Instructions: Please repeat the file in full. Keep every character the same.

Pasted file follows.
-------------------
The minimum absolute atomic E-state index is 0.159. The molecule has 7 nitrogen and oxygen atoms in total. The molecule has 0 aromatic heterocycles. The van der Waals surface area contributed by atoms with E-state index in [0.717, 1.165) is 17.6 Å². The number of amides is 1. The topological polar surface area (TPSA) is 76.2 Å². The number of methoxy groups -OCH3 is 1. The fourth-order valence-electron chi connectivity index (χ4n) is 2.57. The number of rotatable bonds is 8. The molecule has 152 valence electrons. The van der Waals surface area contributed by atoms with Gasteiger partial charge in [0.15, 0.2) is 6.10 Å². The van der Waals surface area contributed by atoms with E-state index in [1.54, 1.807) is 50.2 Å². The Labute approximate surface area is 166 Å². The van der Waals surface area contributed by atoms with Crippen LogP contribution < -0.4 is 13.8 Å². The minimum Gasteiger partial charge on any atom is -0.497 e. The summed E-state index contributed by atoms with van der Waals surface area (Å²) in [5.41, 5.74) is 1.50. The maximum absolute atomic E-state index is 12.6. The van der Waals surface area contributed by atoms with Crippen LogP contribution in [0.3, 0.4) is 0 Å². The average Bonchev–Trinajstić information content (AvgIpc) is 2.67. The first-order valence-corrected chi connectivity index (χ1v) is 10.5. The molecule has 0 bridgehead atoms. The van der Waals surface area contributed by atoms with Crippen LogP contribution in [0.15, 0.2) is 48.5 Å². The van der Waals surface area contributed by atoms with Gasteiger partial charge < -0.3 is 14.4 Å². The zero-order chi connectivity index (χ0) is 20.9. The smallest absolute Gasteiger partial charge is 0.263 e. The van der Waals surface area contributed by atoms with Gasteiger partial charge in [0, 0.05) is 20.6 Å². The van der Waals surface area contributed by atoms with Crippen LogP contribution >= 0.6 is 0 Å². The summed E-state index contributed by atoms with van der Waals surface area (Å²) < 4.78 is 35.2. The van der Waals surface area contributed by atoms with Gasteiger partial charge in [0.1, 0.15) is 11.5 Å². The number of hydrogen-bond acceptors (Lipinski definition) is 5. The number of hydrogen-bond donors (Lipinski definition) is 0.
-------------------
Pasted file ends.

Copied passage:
The minimum absolute atomic E-state index is 0.159. The molecule has 7 nitrogen and oxygen atoms in total. The molecule has 0 aromatic heterocycles. The van der Waals surface area contributed by atoms with E-state index in [0.717, 1.165) is 17.6 Å². The number of amides is 1. The topological polar surface area (TPSA) is 76.2 Å². The number of methoxy groups -OCH3 is 1. The fourth-order valence-electron chi connectivity index (χ4n) is 2.57. The number of rotatable bonds is 8. The molecule has 152 valence electrons. The van der Waals surface area contributed by atoms with Gasteiger partial charge in [0.15, 0.2) is 6.10 Å². The van der Waals surface area contributed by atoms with E-state index in [1.54, 1.807) is 50.2 Å². The Labute approximate surface area is 166 Å². The van der Waals surface area contributed by atoms with Crippen LogP contribution < -0.4 is 13.8 Å². The minimum Gasteiger partial charge on any atom is -0.497 e. The summed E-state index contributed by atoms with van der Waals surface area (Å²) in [5.41, 5.74) is 1.50. The maximum absolute atomic E-state index is 12.6. The van der Waals surface area contributed by atoms with Crippen LogP contribution in [0.3, 0.4) is 0 Å². The average Bonchev–Trinajstić information content (AvgIpc) is 2.67. The first-order valence-corrected chi connectivity index (χ1v) is 10.5. The molecule has 0 bridgehead atoms. The van der Waals surface area contributed by atoms with Crippen LogP contribution in [0.15, 0.2) is 48.5 Å². The van der Waals surface area contributed by atoms with Gasteiger partial charge < -0.3 is 14.4 Å². The zero-order chi connectivity index (χ0) is 20.9. The smallest absolute Gasteiger partial charge is 0.263 e. The van der Waals surface area contributed by atoms with Gasteiger partial charge in [0, 0.05) is 20.6 Å². The van der Waals surface area contributed by atoms with Crippen LogP contribution >= 0.6 is 0 Å². The summed E-state index contributed by atoms with van der Waals surface area (Å²) < 4.78 is 35.2. The van der Waals surface area contributed by atoms with Gasteiger partial charge in [0.1, 0.15) is 11.5 Å². The number of hydrogen-bond acceptors (Lipinski definition) is 5. The number of hydrogen-bond donors (Lipinski definition) is 0.